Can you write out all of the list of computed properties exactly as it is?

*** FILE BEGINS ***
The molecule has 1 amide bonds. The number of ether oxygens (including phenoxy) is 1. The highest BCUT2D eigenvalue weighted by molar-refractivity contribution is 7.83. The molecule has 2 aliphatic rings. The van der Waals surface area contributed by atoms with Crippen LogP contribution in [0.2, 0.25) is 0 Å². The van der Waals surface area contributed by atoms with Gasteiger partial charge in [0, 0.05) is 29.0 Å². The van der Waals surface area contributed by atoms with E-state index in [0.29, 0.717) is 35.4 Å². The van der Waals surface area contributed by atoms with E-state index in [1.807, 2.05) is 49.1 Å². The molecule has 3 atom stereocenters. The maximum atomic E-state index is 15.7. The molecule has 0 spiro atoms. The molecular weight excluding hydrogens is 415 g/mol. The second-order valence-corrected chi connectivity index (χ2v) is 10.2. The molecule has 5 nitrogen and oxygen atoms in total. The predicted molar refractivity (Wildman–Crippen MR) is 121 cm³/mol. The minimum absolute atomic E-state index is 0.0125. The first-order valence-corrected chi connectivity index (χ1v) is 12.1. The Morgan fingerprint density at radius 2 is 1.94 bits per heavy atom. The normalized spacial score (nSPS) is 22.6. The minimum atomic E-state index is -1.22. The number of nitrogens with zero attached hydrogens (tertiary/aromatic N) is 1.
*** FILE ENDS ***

The molecule has 1 amide bonds. The number of ether oxygens (including phenoxy) is 1. The highest BCUT2D eigenvalue weighted by molar-refractivity contribution is 7.83. The molecule has 2 aliphatic rings. The van der Waals surface area contributed by atoms with Crippen LogP contribution in [0.2, 0.25) is 0 Å². The van der Waals surface area contributed by atoms with Gasteiger partial charge in [0, 0.05) is 29.0 Å². The van der Waals surface area contributed by atoms with E-state index in [0.29, 0.717) is 35.4 Å². The van der Waals surface area contributed by atoms with E-state index in [1.807, 2.05) is 49.1 Å². The molecule has 3 atom stereocenters. The maximum atomic E-state index is 15.7. The molecule has 0 spiro atoms. The molecular weight excluding hydrogens is 415 g/mol. The second-order valence-corrected chi connectivity index (χ2v) is 10.2. The molecule has 5 nitrogen and oxygen atoms in total. The predicted molar refractivity (Wildman–Crippen MR) is 121 cm³/mol. The minimum absolute atomic E-state index is 0.0125. The first-order valence-corrected chi connectivity index (χ1v) is 12.1. The Morgan fingerprint density at radius 2 is 1.94 bits per heavy atom. The normalized spacial score (nSPS) is 22.6. The minimum atomic E-state index is -1.22. The number of nitrogens with zero attached hydrogens (tertiary/aromatic N) is 1.